“Blauer Limberger” is the name under which the grape variety is classified, “Lemberger” and “Blaufränkisch” are the acceptable synonyms for German wines of this variety. The late-ripening Lemberger grape has its origins in the vineyards of what is now northeast Slovenia. The existence of the Lemberger in Austria is documented for the second half of the 18th century; In our neighboring country it still grows today in Burgenland and near Vienna under the name Blaufränkisch, in Hungary it is called Kékfrankos. In the 19th century, a “wine improvement society” promoted the reduction of mass production and the distribution of the best grape varieties (such as Lemberger) in the Kingdom of Württemberg. The Württemberger Lemberger was considered the house drink of the first Federal President Theodor Heuss, and Prince Bismarck and Napoleon are also said to have appreciated the variety. According to recent findings from the Julius Kühn Institute, Blaue Zimmettraube and Weißer Heunisch are the parents of Blaufränkisch.

At a glance

  •      Cross between Blue Zimmettraube and White Heunisch
  •      Highest demands on location requirements, medium demands on soils
  •      Early budding, late maturing
  •      Aroma: currants, blackberries, cherries, raspberries
  •      Taste: fruity or tannic and with a long-lasting aftertaste, medium acid structure

Whose house drink was Lemberger?

Württemberger Lemberger was considered the house drink of Germany's first president, Theodor Heuss. Prince Bismarck and Napoleon are also said to have appreciated the variety.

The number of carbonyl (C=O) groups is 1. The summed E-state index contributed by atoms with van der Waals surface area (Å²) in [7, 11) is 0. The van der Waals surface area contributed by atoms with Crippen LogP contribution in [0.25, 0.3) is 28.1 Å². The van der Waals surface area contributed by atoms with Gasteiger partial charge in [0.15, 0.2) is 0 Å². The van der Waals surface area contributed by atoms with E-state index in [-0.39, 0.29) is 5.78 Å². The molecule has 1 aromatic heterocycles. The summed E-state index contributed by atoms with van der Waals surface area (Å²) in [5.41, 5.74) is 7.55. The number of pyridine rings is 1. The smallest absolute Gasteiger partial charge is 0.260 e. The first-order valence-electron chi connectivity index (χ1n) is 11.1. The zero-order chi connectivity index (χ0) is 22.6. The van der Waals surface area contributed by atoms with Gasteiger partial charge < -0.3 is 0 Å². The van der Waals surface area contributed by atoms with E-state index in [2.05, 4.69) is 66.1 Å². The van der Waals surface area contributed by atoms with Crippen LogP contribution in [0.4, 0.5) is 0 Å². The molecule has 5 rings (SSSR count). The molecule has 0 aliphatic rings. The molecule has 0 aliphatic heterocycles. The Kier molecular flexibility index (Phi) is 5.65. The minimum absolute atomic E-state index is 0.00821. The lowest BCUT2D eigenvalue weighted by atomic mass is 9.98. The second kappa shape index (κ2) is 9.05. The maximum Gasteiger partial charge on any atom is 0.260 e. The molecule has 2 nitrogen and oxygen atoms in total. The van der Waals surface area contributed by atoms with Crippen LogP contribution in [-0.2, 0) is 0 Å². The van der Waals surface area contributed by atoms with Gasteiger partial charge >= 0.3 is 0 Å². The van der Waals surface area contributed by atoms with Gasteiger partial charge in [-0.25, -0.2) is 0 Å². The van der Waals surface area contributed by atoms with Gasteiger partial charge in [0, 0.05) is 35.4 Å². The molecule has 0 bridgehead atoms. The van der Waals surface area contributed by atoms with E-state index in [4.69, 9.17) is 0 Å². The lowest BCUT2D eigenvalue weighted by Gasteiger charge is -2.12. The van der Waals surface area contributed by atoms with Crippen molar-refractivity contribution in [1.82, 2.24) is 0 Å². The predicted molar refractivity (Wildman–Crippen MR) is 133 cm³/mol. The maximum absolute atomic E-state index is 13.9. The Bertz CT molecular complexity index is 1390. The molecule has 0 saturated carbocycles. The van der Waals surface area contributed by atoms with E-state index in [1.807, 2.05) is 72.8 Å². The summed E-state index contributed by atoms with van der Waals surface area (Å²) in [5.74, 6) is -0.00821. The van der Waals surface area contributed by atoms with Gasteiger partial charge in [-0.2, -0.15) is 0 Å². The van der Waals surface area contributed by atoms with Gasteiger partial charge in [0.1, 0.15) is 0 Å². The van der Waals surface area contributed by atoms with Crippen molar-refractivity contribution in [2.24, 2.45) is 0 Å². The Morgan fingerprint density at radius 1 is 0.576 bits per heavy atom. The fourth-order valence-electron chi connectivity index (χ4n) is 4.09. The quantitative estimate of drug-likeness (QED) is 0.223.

Tips from the Japanese kitchen JAPAN : Pork braised in soya

German wines have a natural advantage when it comes to harmonising perfectly with selected Asian dishes. With a lighter alcohol content, sometimes crisp acidity, moderate residual sweetness or soft tannins in red grape varieties, they go perfectly with a variety of styles of Asian cuisine.

  • 1 kg Pork belly
  • 120 ml German white wine
  • 80 ml Soy sauce
  • 80 ml Honey
  • 50 ml Water
  • 4 cm Leek (green part)
  • 3 Ginger (thin slices)
  • 4 Boiled eggs
  • 1 Vegetables such as Chinese cabbage




1. cut the pork belly into large pieces so that it fits into your pan



Sear and brown the pork belly in the pan over a high heat, then transfer to a saucepan. Cover the meat completely with water.



<p>Add the ginger and leek and bring to the boil over a high heat.


2. reduce the heat and cook for about 1.5 hours until the meat is tender (test with a fork). Replace the evaporated water with new water and continue cooking if necessary.



<p>3. Leave to cool, remove the meat and cut into approx. 4-5 cm pieces (the better the meat is cooled, the less it will dry out)



4 Place the meat and all the other ingredients except the soy sauce in a clean pan and heat until it boils. Reduce the heat, leave to simmer for a further 5 minutes, then add the soy sauce.



<p>5 Place a plate that fits snugly into the pan directly on top of the meat or place the lid on the pan. Leave to simmer for 30 minutes.



<p>6. Remove the pork from the pan, add the boiled eggs and green vegetables and reduce the stock by half.


Add the meat back in and mix well with the stock. Then arrange the meat on the plate, add the boiled egg and vegetables and pour in the stock.


  • Lemberger (trocken)
  • Dornfelder (trocken)
  • Spätburgunder / Pinot Noir (trocken)
  • Lemberger (halbtrocken & feinherb)
  • Dornfelder (halbtrocken & feinherb)
  • Spätburgunder / Pinot Noir (halbtrocken & feinherb)